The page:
Review of Captive State (2019)

Moving picture, 109 minutes

Seen in 2021.

Two people rebel against the occupation of Earth nine years after aliens killed their parents.

The big-picture concept is similar to Marc Laidlaw’s Half-Life 2 (2004), but less ambitious. In Captive State there is no anti-terraformation, there is no funky alien ecology intersecting Earth’s, and there is not even any interesting new technology nor much new architecture in occupied Chicago, just tracking implants and high-explosive goo. Smartphones seem to have been outlawed and SD cards are being methodically destroyed, yet, in a great convenience for the VFX budget, human life has changed little. The alien presence consists mainly of subterranean warrens which are never shown. The aliens themselves practice Deioces’s rule of invisibility. They make an appearance in the opening scene, which is refreshing relative to films like Super 8 (2011), but when they reappear later, the lights are low, the cuts are fast, the camera is unstable and the soundtrack pulses rapidly to stress the viewer, because the filmmakers are unskilled and have no artistic purpose.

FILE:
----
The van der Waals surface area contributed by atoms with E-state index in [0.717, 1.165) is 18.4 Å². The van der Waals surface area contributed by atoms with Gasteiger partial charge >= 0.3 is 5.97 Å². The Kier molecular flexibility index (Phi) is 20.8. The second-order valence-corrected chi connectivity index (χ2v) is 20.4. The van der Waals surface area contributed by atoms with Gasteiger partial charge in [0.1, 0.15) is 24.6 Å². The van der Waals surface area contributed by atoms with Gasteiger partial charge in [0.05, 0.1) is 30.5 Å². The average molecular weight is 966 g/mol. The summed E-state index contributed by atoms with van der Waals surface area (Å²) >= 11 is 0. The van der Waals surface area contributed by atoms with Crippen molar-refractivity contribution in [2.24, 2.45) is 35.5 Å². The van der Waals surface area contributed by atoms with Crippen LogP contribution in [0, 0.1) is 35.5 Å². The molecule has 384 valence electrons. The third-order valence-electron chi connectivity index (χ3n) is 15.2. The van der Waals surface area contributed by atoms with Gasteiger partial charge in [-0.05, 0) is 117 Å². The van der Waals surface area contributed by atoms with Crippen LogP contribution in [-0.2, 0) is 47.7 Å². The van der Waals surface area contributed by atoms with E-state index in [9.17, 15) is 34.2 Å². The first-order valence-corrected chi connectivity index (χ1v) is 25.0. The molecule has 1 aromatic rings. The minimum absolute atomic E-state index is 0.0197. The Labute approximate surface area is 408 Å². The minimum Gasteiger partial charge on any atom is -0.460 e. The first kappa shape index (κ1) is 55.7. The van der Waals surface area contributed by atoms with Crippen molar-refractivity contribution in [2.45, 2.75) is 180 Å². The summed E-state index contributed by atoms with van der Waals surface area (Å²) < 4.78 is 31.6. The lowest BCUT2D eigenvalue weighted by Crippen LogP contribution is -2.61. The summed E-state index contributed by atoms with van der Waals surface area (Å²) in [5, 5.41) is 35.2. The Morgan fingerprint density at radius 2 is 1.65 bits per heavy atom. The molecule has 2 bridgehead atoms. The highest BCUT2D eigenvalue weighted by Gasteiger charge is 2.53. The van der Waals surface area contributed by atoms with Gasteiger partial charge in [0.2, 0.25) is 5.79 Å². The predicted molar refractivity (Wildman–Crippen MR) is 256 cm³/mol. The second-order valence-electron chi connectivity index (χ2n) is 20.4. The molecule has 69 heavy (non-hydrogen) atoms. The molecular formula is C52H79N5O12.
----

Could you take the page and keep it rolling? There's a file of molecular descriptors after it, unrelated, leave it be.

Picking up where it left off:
The script is awful, narrowly focused on a handful of poorly developed characters. It’s built around the “twist” that star John Goodman’s character is secretly a hero who’s actually working with the rebels he spends the entire film nonsensically exposing. Meanwhile, the only true villain who ever provides an explanation for collaboration is the police commissioner, Goodman’s boss, who says only that he hopes to leave the planet because Earth will be destroyed, implicitly by the rapid extraction of natural resources off world. Which resources are being extracted is not stated and no reason is ever given for why the aliens would want to grab them off Earth instead of a lifeless rock with less gravity. It is parsimonious to conclude that the aliens are evil and stupid, like the human collaborators who believe they will be rewarded when they have in effect committed genocide and ecocide and are no longer useful.

As science fiction it’s so poor that I detect an allegory by default. It is mentioned in passing that wealth inequality is rising in the occupation, but this real-world problem has no obvious intradiegetic relationship to the occupation. It is not clear whether capitalism is supposed to be running amuck for some reason, nor whether the aliens are handing out contracts for tax money, or bribing cops with gold or whatever. Resource extraction suggests an environmental problem, which does have an obvious relationship to the occupation, but the entire film takes place in Chicago. There is no natural life or authorial comment on the lack thereof, nor any sign on screen of devastation even on the scale of Tagebau Hambach.